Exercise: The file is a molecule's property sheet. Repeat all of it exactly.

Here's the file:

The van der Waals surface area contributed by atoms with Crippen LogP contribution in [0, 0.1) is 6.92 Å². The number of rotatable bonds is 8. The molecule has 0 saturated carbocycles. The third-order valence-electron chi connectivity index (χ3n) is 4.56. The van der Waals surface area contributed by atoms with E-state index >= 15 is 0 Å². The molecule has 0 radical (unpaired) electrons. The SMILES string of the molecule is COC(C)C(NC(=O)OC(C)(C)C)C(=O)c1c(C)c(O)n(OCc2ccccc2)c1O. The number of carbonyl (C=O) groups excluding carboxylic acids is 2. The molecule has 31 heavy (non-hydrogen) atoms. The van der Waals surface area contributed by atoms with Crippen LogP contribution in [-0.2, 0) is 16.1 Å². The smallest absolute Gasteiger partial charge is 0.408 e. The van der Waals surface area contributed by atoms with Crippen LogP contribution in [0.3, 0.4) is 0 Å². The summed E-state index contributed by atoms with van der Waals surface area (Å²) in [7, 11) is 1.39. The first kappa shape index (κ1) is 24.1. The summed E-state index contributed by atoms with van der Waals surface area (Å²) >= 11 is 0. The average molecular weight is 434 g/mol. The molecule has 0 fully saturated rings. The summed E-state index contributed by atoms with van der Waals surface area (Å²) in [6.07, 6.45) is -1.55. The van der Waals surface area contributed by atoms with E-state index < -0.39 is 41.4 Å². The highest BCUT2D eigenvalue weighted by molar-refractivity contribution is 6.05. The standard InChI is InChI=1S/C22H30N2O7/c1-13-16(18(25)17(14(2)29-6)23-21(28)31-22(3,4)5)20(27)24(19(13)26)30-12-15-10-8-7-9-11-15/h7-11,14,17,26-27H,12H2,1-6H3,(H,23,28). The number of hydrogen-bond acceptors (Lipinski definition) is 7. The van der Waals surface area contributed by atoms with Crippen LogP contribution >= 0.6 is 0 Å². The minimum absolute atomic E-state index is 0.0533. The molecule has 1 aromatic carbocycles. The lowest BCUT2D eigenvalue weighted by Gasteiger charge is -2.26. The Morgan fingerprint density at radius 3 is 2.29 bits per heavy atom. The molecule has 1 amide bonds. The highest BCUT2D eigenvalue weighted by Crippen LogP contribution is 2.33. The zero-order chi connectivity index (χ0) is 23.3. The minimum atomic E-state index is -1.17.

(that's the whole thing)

The van der Waals surface area contributed by atoms with Crippen LogP contribution in [0, 0.1) is 6.92 Å². The number of rotatable bonds is 8. The molecule has 0 saturated carbocycles. The third-order valence-electron chi connectivity index (χ3n) is 4.56. The van der Waals surface area contributed by atoms with E-state index >= 15 is 0 Å². The molecule has 0 radical (unpaired) electrons. The SMILES string of the molecule is COC(C)C(NC(=O)OC(C)(C)C)C(=O)c1c(C)c(O)n(OCc2ccccc2)c1O. The number of carbonyl (C=O) groups excluding carboxylic acids is 2. The molecule has 31 heavy (non-hydrogen) atoms. The van der Waals surface area contributed by atoms with Crippen LogP contribution in [-0.2, 0) is 16.1 Å². The smallest absolute Gasteiger partial charge is 0.408 e. The van der Waals surface area contributed by atoms with Crippen LogP contribution in [0.3, 0.4) is 0 Å². The summed E-state index contributed by atoms with van der Waals surface area (Å²) in [7, 11) is 1.39. The first kappa shape index (κ1) is 24.1. The summed E-state index contributed by atoms with van der Waals surface area (Å²) >= 11 is 0. The average molecular weight is 434 g/mol. The molecule has 0 fully saturated rings. The summed E-state index contributed by atoms with van der Waals surface area (Å²) in [6.07, 6.45) is -1.55. The van der Waals surface area contributed by atoms with E-state index < -0.39 is 41.4 Å². The highest BCUT2D eigenvalue weighted by molar-refractivity contribution is 6.05. The standard InChI is InChI=1S/C22H30N2O7/c1-13-16(18(25)17(14(2)29-6)23-21(28)31-22(3,4)5)20(27)24(19(13)26)30-12-15-10-8-7-9-11-15/h7-11,14,17,26-27H,12H2,1-6H3,(H,23,28). The number of hydrogen-bond acceptors (Lipinski definition) is 7. The van der Waals surface area contributed by atoms with Crippen LogP contribution >= 0.6 is 0 Å². The minimum absolute atomic E-state index is 0.0533. The molecule has 1 aromatic carbocycles. The lowest BCUT2D eigenvalue weighted by Gasteiger charge is -2.26. The Morgan fingerprint density at radius 3 is 2.29 bits per heavy atom. The molecule has 1 amide bonds. The highest BCUT2D eigenvalue weighted by Crippen LogP contribution is 2.33. The zero-order chi connectivity index (χ0) is 23.3. The minimum atomic E-state index is -1.17.